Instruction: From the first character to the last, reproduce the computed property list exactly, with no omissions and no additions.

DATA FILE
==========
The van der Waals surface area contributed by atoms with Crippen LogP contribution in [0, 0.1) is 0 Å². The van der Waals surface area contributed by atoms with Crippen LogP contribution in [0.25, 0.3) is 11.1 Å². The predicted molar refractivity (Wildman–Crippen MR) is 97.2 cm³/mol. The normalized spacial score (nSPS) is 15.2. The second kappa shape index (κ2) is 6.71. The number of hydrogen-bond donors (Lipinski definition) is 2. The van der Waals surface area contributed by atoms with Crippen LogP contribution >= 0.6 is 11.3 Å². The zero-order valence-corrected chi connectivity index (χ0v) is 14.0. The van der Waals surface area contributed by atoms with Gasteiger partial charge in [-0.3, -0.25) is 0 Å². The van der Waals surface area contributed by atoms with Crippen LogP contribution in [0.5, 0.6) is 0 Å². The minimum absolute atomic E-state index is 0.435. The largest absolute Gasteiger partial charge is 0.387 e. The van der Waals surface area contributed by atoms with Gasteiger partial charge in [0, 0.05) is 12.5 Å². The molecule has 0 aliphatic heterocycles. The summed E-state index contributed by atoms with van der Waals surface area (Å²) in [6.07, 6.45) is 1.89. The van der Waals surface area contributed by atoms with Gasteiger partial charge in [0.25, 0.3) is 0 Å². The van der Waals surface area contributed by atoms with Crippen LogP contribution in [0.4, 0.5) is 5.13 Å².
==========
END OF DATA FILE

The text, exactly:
The van der Waals surface area contributed by atoms with Crippen LogP contribution in [0, 0.1) is 0 Å². The van der Waals surface area contributed by atoms with Crippen LogP contribution in [0.25, 0.3) is 11.1 Å². The predicted molar refractivity (Wildman–Crippen MR) is 97.2 cm³/mol. The normalized spacial score (nSPS) is 15.2. The second kappa shape index (κ2) is 6.71. The number of hydrogen-bond donors (Lipinski definition) is 2. The van der Waals surface area contributed by atoms with Crippen LogP contribution >= 0.6 is 11.3 Å². The zero-order valence-corrected chi connectivity index (χ0v) is 14.0. The van der Waals surface area contributed by atoms with Gasteiger partial charge in [-0.3, -0.25) is 0 Å². The van der Waals surface area contributed by atoms with Crippen LogP contribution in [0.5, 0.6) is 0 Å². The minimum absolute atomic E-state index is 0.435. The largest absolute Gasteiger partial charge is 0.387 e. The van der Waals surface area contributed by atoms with Gasteiger partial charge in [0, 0.05) is 12.5 Å². The molecule has 0 aliphatic heterocycles. The summed E-state index contributed by atoms with van der Waals surface area (Å²) in [6.07, 6.45) is 1.89. The van der Waals surface area contributed by atoms with Gasteiger partial charge in [0.25, 0.3) is 0 Å². The van der Waals surface area contributed by atoms with Crippen LogP contribution in [0.4, 0.5) is 5.13 Å².